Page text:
It is common to hear stereotypes, misconceptions, barely disguised hate speech and even worse being lobbed at the LGBT community in Ghana through both traditional and social media channels.
On tv and radio, ignoramuses like Moses Foh-Amoaning and anyone interested in spewing hate speech against their fellow Ghanaians who simply don’t bang the same people they do are giving unlimited airtime to bash gays, call them evil, demonic and every other name in the book.
The worst part of this is that despite the journalistic requirement to get both sides to every story, pro LGBTQ voices are never given the chance to respond.
Luckily, for the first time in Ghanaian history, a concerted effort is being organized to push back against the bashing of gay Ghanaians.
A new body, the Coalition For African Values of Love, Unity and Tolerance, is fighting to push back on the hate and misconceptions often heaped on the heads of LGBTQ Ghanaians.
At a press conference held Sunday at the Miklin Hotel in Accra by the Solace Initiative in partnership with LGBT Rights Ghana, several speakers spoke on several topics to help the media get the side of the story of the gay community in Ghana.
Human Rights Lawyer and researcher Kuukuwa Andam, one of the speakers, spoke extensively on how the word ‘homos*xual’ itself is a recent construct introduced by the West.
For centuries, Africans had people with different sexualities among us living in harmony with their peers without being victimized.
However, after the Europeans arrived with their religion, that was when concepts such as ‘homos*xuals’ were introduced and then laws were passed to criminalize the act.
Without that European influence, Africans would most likely have simply let everyone enjoy their own s*xuality in peace – which is ironic since the anti-gay elements in Ghana rather claim gay rights is a Western import.
In fact, the religion which often influences their anti-gay rhetoric is rather a Western import, as is the law ‘unnatural carnal knowledge’ which is often used to persecute gay Ghanaians.
Another speaker, Shone Adjei, the Executive Director of Key Watch Ghana, spoke about the religious argument often used against the LGBT and debunked them one after the other. The strongest argument the religious use to support homophobia is that the bible forbids it – but the fact is there are a lot of things the Bible forbids which are not criminalized in Ghana. Why is it that when it comes to only this particular issue people want to use religion as an excuse to criminalize it?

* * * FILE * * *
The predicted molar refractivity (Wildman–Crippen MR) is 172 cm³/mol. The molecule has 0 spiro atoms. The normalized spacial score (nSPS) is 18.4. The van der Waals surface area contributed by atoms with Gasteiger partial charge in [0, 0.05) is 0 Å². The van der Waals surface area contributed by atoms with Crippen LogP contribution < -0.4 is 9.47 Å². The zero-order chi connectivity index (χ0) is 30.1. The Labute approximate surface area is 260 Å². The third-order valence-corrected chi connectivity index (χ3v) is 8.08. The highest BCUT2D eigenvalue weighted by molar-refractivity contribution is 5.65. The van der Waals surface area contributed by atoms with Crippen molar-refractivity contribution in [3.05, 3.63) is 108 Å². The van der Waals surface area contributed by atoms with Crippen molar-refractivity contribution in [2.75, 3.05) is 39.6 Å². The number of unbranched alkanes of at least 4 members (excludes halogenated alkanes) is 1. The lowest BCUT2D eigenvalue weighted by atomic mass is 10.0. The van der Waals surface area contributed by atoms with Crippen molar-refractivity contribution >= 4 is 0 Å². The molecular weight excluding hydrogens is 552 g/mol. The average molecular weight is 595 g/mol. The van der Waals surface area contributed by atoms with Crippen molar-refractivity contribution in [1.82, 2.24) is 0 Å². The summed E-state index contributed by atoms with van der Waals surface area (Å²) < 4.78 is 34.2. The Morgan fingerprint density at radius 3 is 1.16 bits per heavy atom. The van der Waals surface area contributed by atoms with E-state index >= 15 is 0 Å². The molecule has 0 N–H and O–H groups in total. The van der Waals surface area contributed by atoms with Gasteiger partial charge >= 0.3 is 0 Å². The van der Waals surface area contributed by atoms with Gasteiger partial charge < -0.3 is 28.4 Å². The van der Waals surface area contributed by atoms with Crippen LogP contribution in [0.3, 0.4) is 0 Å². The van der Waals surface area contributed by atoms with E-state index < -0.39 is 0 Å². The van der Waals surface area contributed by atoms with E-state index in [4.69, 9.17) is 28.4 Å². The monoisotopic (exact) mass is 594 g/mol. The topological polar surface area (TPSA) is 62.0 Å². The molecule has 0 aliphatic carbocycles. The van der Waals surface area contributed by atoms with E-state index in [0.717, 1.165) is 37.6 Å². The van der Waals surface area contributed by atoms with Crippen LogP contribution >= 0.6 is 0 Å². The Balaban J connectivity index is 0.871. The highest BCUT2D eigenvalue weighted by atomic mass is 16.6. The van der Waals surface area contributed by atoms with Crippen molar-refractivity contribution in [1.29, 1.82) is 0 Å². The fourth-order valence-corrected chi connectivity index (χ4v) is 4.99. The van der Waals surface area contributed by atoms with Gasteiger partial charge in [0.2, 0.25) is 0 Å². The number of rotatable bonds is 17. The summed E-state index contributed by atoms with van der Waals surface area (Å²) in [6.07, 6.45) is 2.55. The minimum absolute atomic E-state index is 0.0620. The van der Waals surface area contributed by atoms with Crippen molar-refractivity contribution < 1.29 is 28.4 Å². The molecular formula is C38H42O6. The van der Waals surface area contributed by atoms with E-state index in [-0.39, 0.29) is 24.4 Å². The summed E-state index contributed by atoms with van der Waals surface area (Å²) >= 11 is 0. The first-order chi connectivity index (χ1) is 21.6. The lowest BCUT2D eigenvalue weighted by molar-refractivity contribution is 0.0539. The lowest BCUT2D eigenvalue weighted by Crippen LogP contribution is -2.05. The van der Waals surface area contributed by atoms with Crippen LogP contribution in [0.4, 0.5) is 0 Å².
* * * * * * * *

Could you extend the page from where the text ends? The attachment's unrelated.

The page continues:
When what the Bible forbids affects them – like fornication, adultery, eating shrimp or wearing cloth with different fabrics – people like to turn the other eye – but when it’s about the LGBT they all of a sudden want strict enforcement of the Bible.
Shone also made note of the fact that culture is fluid and dynamic thus the argument that homos*xuality is against our culture holds no weight.
One other speaker, a human rights activist and LGBT Ghanaian Alex Kofi Donkor, spoke about the emotional, psychological, financial and physical abuse gays have to suffer in this country simply for the fact of being themselves.
According to him, gay people are also Ghanaian like everyone else and deserve to live in a country where they are not abused simply for existing. He also made it clear they aren’t going anywhere and they’re part of the population.
For his part, Robert Akoto Amoafo, Country Director for Amnesty International, made a simple point – the constitution of Ghana protects the human rights of all human beings and shields them from all forms of discrimination.
He also warned leaders in authority, such as notoriously anti-gay Speaker of Parliament Mike Ocquaye, to be wary of the power their words hold when speaking derogatorily about gay people.
Ultimately, the Coalition is hoping to serve as a counterpoint to the poisonous misconceptions about gays being spread on a daily basis by not only ignorant but malicious actors who drum up public fury against gays who are only living their lives
It’s no doubt a commendable effort which needs support. If for nothing else the truth about being homos*xual deserves to be out there to compete against the lies and deceit – so Ghanaians can make more informed choices about their feelings towards the LGBT community based on facts and figures and not manipulated emotions.